BioGPS Featured Article – siRNA screen for genes that affect Junin virus entry uncovers voltage-gated calcium channels as a therapeutic target

BioGPS has become the valuable resource that it is because of the contributions from our wonderful user community. Thank you for contributing plugins, suggestions, and ideas–all of which have improved BioGPS for everyone. In order to celebrate the contributions of BioGPS users to the scientific research community, this series will feature publications and articles generated by BioGPS users. We sincerely hope you will join us in celebrating the fascinating work that YOU do.

This week, we will feature an article from a team at the University of Pennsylvania studying new world arenavirus infections: siRNA screen for genes that affect Junin virus entry uncovers voltage-gated calcium channels as a therapeutic target. by Madakasira Lavanya, Christian D. Cuevas, Monica Thomas, Sara Cherry, and Susan R. Ross.

Dr. Susan R. Ross, one of the two principle investigators involved, kindly answered our inquiries for this series.

  1. Who is the team behind the work that was published in siRNA screen for genes that affect Junin virus entry uncovers voltage-gated calcium channels as a therapeutic target?.
    Two postdoctoral fellows, Lavanya Madakasira and Christian Cuevas, an undergraduate Monica Thomas (currently a grad student at Duke University), Sara Cherry and Susan Ross, faculty members in the dept. of Microbiology at the Perelman School of Medicine, University of Pennsylvania.
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  3. What inspired the work published in siRNA screen for genes that affect Junin virus entry uncovers voltage-gated calcium channels as a therapeutic target?
    My lab had been studying how Junin virus enters cells. Sara Cherry’s lab has pioneered the use of siRNA screening to study virus infection. We collaborated to use siRNA screening to identify novel cellular proteins involved in Junin virus infection. We felt that this could lead to the identification of new therapeutic targets for infection.
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  5. Please provide a brief summary of the findings reported in your article, siRNA screen for genes that affect Junin virus entry uncovers voltage-gated calcium channels as a therapeutic target.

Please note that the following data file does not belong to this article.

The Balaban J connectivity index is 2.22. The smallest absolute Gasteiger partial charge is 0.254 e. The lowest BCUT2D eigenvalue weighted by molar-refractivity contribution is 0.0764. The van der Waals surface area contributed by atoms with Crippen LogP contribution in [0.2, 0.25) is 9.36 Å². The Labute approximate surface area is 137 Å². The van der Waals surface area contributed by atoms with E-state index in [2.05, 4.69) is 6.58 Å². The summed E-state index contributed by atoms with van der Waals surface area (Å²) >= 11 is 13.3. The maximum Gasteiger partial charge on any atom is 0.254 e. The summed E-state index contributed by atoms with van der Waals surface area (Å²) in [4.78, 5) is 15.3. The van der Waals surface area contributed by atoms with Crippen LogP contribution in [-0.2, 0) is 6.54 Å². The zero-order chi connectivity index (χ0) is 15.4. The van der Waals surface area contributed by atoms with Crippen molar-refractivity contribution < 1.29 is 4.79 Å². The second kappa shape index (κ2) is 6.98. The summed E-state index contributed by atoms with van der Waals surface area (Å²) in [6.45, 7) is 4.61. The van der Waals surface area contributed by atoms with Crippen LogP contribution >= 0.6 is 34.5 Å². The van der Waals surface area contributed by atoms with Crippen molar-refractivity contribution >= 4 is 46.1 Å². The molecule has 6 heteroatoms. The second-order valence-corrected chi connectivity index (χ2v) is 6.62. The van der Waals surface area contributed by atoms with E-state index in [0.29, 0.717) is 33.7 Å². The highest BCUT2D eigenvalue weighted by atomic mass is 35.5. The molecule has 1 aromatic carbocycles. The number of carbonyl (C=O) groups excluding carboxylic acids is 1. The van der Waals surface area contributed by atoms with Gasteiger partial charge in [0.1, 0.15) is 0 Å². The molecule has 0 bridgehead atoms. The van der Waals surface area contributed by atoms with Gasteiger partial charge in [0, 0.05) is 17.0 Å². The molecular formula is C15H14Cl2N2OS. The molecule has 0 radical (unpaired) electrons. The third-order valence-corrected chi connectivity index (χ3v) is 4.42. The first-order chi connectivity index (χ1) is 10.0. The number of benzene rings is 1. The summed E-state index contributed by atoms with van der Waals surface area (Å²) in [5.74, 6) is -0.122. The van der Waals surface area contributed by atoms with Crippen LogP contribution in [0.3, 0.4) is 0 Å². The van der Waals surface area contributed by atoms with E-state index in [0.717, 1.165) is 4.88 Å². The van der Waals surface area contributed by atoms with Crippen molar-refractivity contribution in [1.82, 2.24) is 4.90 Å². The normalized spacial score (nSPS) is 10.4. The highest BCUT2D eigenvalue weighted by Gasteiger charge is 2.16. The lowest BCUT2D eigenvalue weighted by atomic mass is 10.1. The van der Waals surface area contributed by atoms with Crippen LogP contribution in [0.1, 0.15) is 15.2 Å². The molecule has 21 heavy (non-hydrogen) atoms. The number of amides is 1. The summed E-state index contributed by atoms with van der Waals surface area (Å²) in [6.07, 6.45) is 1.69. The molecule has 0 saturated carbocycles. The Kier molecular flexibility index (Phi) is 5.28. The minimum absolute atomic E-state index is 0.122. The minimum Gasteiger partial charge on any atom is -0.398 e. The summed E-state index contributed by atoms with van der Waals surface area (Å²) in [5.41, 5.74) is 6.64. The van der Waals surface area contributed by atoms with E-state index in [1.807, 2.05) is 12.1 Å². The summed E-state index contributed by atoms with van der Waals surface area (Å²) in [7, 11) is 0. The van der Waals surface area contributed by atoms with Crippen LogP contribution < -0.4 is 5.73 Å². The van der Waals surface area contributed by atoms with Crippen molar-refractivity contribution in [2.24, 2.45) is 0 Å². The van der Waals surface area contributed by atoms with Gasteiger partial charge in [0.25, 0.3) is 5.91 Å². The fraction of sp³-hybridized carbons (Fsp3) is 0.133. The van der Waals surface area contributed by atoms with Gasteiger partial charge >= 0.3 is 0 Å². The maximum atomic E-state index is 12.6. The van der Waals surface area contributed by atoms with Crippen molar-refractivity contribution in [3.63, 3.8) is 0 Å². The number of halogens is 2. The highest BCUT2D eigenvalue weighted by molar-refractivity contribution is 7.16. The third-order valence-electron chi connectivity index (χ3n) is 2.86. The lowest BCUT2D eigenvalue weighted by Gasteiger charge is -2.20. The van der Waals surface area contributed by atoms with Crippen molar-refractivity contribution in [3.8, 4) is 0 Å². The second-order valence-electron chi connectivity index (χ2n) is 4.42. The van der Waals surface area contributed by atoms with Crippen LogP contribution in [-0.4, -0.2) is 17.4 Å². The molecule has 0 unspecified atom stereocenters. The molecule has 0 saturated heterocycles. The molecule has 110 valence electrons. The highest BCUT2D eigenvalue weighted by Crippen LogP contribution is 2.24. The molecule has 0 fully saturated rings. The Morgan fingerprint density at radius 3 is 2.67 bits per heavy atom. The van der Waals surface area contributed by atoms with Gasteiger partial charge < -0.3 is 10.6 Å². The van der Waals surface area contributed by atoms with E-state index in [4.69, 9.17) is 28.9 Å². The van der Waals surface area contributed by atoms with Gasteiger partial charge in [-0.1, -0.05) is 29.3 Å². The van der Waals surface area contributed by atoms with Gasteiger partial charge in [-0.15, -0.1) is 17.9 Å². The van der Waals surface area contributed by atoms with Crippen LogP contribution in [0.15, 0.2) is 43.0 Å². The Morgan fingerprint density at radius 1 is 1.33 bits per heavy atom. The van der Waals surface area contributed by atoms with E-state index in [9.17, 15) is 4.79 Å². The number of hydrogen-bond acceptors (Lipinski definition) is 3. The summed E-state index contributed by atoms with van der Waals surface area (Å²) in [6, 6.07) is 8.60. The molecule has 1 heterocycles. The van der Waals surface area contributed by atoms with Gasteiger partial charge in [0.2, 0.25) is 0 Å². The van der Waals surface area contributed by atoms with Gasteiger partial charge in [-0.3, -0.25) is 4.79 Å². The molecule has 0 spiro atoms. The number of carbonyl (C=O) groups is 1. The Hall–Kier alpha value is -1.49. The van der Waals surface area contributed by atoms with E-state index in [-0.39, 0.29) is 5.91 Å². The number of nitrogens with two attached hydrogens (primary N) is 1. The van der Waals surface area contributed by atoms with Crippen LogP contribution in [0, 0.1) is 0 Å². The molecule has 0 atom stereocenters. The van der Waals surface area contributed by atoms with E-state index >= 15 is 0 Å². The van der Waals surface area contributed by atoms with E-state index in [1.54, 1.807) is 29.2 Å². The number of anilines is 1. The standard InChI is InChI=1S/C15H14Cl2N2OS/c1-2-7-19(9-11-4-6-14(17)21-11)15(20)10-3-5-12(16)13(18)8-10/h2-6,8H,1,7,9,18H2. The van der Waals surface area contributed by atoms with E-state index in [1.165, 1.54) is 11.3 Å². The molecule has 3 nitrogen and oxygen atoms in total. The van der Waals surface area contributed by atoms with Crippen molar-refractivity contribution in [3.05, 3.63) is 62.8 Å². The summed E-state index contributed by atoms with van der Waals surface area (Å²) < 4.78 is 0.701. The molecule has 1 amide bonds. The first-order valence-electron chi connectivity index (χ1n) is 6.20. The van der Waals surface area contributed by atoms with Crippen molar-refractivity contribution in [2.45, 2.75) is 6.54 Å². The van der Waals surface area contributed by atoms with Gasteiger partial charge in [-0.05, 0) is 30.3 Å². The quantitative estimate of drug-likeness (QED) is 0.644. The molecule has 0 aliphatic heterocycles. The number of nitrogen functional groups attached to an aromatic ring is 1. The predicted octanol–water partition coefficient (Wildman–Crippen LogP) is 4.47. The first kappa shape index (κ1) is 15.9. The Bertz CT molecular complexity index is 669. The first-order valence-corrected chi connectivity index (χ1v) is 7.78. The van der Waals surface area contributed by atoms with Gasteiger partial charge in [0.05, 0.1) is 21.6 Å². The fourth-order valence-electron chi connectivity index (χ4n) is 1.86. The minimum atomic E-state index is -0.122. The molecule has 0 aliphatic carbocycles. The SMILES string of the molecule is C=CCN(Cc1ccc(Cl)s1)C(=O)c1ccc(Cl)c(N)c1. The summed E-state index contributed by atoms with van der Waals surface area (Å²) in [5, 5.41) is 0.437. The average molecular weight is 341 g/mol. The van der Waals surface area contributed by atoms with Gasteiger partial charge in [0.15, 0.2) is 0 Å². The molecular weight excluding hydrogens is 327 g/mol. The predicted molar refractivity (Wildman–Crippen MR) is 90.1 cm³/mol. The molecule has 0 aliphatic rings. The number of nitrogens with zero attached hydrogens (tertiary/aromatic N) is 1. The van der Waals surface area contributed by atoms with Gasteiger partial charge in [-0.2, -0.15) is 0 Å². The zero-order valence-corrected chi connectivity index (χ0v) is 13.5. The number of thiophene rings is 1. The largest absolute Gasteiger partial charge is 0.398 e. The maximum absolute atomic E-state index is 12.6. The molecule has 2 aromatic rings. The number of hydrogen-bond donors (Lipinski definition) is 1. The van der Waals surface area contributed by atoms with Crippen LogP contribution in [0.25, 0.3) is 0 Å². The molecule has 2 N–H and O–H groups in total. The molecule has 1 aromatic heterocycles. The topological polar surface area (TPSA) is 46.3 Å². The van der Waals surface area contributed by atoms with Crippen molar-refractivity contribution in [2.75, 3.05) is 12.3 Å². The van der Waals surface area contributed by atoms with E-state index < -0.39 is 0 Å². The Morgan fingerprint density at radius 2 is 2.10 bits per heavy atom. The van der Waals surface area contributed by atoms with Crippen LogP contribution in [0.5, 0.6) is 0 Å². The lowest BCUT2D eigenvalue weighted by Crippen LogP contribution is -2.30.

New world hemorrhagic fever arenaviruses infection of humans results in 15-30% mortality. We performed a high throughput siRNA screen with Junín virus glycoprotein-pseudotyped viruses to find potential host therapeutic targets. Voltage-gated calcium channels (VGCC) subunits, for which there are FDA-approved drugs, were identified in the screen. Knockdown of VGCC subunits or treatment with channel blockers diminished Junín virus-cell fusion and entry into cells and thereby decreased infection. Gabapentin, an FDA-approved drug used to treat neuropathic pain that targets the α2δ2 subunit, inhibited infection of mice by the Candid 1 vaccine strain of the virus. These findings demonstrate that VGCCs play a role in virus infection and have the potential to lead to therapeutic intervention of new world arenavirus infection.
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  7. How did the team learn about BioGPS?
    We’ve been using it since the Symatlas days.
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  9. How did your team utilize BioGPS in this research?
    We used BioGPS to look at the expression of genes identified in the siRNA screen as anti- or pro-viral for Junin virus infection in different tissues and cell lines.
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  11. What are some future directions for the team behind this research?
    We are working on understanding the mechanism by which VGCCs participate in Junin virus entry, as well as testing whether VGCC blockers can be used therapeutically to decrease infection.

Thanks again to Dr. Susan R. Ross for taking the time to answer our questions and for being a long-time user of BioGPS. We really look forward to the publication of the aforementioned manuscripts-in-prep. Click here to read their fascinating article. Have a look because these awesome researchers have made their compelling research open access–so you can read the whole exciting article for free!

Used BioGPS and cited it in your publication? Let us know! We would love to feature YOUR work, no matter how long ago it was published. BioGPS Featured Article Series only started recently, but we know your contributions to science is ongoing.


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